My name is Viora Mayobo, born in one of the remotest corners of earth, where to this day, life is at a stand-still. To acquire knowledge we walked three and half hours each way, for seven years.
I’m one of nine children born of mother and father; I’m the 5th child – 4 before and 4 after me. And if you happen to be one of those originating from weirdly large families, I suppose you know what that means – that you are right in the center of the bull’s eye – the noise, the fighting, competing for attention, among other things. You are no stranger to the game!
Father was first of three children – father and his two sisters; his father (my paternal grandfather) died young, when father and his two sisters were only kids. And because his mother (my grandmother) did not have means to support herself and her small children, she decided to remarry; she married her brother-in-law ( grandfather’s older brother).
The man she married was married and had children of his own. As a result, grandmother was subjected to ill treatment. It was for that same reason did father make a promise to himself – to not have children young; he worked tirelessly to support himself through school, and to help care for his poor mother and his two sisters, a promise dear to his heart.
For sure, father made good on his promise; he started having children way into his fifty’s, a decision we his children came to suffer the consequences, but we didn’t fault him for it. Father worked as first secretary in Chiwena village in Mumbwa district for many years, before he decided to become a commercial farmer.
Becoming a commercial farmer meant one thing only – moving to the village – the remotest corners of earth where people still climb in trees to speak on their cell phones. In Mumbwa township, our school was located a short while; it took us 15-20 minutes at most to get to school. In the village, however, that fact was one that was in reverse order; it took us 3 hours and half to get to school, each way – to get to school and to return home after school.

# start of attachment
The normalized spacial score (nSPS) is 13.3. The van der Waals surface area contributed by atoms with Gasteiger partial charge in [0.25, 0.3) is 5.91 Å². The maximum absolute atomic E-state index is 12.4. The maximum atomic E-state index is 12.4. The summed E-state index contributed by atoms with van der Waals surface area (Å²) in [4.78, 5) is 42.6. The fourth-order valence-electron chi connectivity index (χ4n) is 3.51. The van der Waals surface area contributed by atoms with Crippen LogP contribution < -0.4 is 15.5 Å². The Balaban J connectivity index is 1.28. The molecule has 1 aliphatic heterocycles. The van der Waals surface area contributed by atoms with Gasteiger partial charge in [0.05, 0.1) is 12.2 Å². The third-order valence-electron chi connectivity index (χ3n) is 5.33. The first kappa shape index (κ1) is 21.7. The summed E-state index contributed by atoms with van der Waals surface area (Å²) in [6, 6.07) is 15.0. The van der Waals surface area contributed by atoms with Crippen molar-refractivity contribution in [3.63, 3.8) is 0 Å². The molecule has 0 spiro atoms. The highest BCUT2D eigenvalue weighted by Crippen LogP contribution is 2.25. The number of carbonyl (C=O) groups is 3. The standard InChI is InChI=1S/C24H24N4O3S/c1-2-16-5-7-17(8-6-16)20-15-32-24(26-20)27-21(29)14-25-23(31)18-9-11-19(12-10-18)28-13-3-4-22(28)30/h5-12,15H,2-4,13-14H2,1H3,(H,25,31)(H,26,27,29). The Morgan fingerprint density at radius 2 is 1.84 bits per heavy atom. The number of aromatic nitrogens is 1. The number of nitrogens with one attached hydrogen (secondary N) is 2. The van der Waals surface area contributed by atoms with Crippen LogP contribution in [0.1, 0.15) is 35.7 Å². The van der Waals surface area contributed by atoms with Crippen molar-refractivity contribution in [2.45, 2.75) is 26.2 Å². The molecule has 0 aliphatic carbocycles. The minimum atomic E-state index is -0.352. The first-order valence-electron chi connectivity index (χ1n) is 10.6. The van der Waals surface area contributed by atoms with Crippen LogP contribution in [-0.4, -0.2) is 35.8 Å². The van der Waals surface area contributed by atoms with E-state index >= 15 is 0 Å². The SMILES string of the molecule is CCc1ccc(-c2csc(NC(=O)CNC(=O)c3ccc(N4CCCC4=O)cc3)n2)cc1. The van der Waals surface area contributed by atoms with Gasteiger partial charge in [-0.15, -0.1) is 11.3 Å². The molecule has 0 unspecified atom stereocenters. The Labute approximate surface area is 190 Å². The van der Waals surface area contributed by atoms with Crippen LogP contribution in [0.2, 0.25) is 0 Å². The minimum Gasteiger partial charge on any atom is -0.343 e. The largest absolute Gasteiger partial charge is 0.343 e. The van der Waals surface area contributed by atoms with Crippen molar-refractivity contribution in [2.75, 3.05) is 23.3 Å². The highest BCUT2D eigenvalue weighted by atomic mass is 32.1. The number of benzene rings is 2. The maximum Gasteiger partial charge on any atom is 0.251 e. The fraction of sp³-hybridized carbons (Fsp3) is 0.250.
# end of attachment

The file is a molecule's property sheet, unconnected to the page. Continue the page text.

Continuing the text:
We labored more than usual in pursuit of knowledge; we utilized our whole being to acquire knowledge. Quite frankly, I thought of quitting school more than once; but if that were the case, what would have come of me, I wonder?
The distance of three hours plus was intimidating, for sure. But it was that same distance that gave us rare capabilities, capabilities we didn’t know we possessed. The English language being considered a second language in that part of the universe, I hated it, as did all the other children in my class.
Rather than focus a great deal on great distance, we practiced to speak the language; we spoke in tongues, in broken English; we laughed at one another and worked to master the basics of it, something children who were afforded a chance to live close to school did not have access to.
They spent most of their time being children; we spent ours on preparing for the next day. I outperformed then in class, of course; and they wondered how that could be. But how could that not be so? The walking of three plus hours was a surmountable challenge, a mount Kilimanjaro, one we had to learn to tackle from many different angles.
When they wondered why most of us that walked long distances were intelligent in class, they failed to realize…while they were having fun, we worked to reduce those mountains to comfortable, acceptable heights. And the walking, though it seemed like an obstacle at first, became a rare motivation that made us want to go to school, everyday, to learn to speak one of the most spoken languages in modern times.
It was that same obstacle I conveniently used as a weapon to stay above my competition in class. And, boy, I enjoyed it; I was always at the center of attraction because I knew how to read and understand the underlying concept of every sentence in English, fully, when they did not…
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